In an interview following the May 16 selectboard candidates debate, Pardue and Morin said the decision had been during the April 10 executive session to reopen negotiations with Dietz.

On May 3, the EDC voted to drop the Gould proposal and focus on the Dietz property as its first preference.

“There are a lot more advantages to that property,” EDC member Gary Dugas said at the May 21 EDC meeting, explaining the decision. “You can walk to [downtown] Kennebunk from there without crossing [Summer Street], you’ve got better traffic pattern, you can get out easier to go to Kennebunkport, or you can follow Factory Pasture Lane to Kennebunk.”

Dugas noted Depot Street has “better sight distances” for traffic on Summer Street than does Plummer Lane, from which the grainery property is accessed.

At the July 19 EDC meeting, Black said a memorandum of understanding (MOU) was “at the attorney’s” as Dietz and the town work to put the final flourishes on the deal. Although not final, Black and Georgitis have said the plan would see Dietz lease a strip of land along the train tracks between the Summer Street and the old depot that now houses his company offices to the town for $1 per year for the first five years and then $5,000 per year after that, with subsequent agreements to run in five-year blocks, up to 20 years.

“NNEPRA (the Northern New England Passenger Rail Authority) would really like to see a term of 20 years (on the lease),” Georgitis said.

Town Engineer Chris Osterriender said the new stop would include an 80-foot-long loading platform, augmented by a 220-foot-long ramp down 20 parking spaces at street level. Meanwhile, the town will build a stand-alone 400-square-foot bathroom building, wired to lock automatically an hour before and hour after the last train stop each day. The rest rooms would be on their own septic system and not hook into Dietz’ plumbing, Osterriender said.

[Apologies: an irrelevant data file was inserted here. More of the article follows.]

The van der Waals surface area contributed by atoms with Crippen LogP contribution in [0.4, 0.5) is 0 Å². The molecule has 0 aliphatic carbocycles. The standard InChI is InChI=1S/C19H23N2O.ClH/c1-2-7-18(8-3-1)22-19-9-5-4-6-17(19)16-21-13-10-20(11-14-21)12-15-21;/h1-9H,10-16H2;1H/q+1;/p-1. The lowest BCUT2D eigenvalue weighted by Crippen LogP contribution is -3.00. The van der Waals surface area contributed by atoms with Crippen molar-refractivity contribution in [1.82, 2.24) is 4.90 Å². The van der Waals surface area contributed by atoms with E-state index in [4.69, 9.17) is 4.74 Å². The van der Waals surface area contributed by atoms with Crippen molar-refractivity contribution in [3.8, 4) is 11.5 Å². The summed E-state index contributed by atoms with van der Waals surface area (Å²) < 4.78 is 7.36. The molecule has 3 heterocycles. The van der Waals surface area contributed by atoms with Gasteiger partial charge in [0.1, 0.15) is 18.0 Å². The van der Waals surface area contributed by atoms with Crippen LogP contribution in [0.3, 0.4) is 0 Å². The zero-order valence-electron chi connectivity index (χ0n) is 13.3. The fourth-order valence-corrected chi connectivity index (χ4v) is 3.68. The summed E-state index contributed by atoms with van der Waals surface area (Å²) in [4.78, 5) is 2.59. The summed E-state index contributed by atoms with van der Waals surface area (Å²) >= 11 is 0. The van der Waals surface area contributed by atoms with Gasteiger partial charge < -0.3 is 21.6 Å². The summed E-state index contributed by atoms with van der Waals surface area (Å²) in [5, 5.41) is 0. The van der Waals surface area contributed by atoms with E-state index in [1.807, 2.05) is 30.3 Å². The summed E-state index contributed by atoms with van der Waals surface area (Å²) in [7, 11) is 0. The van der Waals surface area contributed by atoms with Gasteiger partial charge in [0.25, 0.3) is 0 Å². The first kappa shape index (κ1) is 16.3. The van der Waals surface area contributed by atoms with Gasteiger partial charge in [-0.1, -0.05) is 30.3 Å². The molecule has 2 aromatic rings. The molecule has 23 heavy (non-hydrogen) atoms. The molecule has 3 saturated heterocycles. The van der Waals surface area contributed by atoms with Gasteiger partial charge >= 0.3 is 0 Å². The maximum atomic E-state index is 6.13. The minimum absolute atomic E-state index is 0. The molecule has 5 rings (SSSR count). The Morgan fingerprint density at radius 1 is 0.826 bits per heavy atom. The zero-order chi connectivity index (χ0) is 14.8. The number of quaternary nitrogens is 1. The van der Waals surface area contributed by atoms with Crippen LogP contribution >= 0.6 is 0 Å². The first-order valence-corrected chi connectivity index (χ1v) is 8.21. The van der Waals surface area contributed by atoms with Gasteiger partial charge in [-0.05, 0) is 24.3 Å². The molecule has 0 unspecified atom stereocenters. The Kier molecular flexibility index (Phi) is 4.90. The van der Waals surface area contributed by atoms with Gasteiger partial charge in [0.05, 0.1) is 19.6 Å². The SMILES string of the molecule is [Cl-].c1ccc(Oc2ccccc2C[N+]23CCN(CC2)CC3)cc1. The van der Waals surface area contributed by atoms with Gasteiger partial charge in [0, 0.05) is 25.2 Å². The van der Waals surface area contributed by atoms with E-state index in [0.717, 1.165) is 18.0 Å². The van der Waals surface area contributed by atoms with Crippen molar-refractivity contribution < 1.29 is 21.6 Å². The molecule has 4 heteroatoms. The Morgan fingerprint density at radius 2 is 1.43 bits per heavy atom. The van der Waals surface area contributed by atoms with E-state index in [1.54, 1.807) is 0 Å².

The EDC has ballparked an estimate of $9,940 to $16,940 per year for ongoing maintenance of the platform, bathrooms, and parking area, depending on the cost of liability insurance.

“Until something is actually built, they (insurance companies) are not willing to give us a quote on the cost of that,” committee member June Huston said.

Selectmen heard and gave a nod to the EDC’s ongoing cost estimates in June, clearing the way, at long last, to proceed.

“We allowed the board (of selectmen) to push back from the planning phase into the justification phase and got ourselves all caught up in our own shorts on trying to get out of that,” Black said at last week’s EDC meeting. “We are not clearly out of that and into the implementation phase. We are not on schedule (to see the Downeaster stopping in Kennebunk) for roughly this time next year.”

That the train station could be up and running by this time next year was confirmed in by NNEPRA Executive Director Patricia Quinn in a June 26 video posted to YouTube, following a presentation to the group by Black, Georgitis and Osterrieder, along with a formal letter from Town Manager Mike Pardue. The letter confirmed the town’s renewed interest in pursuing the station. The rail association had given the town a July 1 deadline to present a plan for moving forward, or else lose the $800,000 in MDOT funding.

“They were pleased because there has been a disconnect in communication from us and they had not heard anything in so long, except what they could glean from the news,” Osterrieder said. “Ultimately, what that board did is they sat there and continued to be supportive of the project.”

“They could have made us start all over and resubmit the whole thing,” Black said, referring to the original 2014 grant.

According to Laura Dolce, executive director of the Kennebunk, Kennebunkport and Arundel Chamber of Commerce, a deadline to apply for a federal marketing grant will fall “about a week” after the November vote. She and a three-member EDC subcommittee are working on that application with an eye to having it ready to go should voters approve the proposed lease.

Staff Writer Duke Harrington can be reached at news@kennebunkpost.com.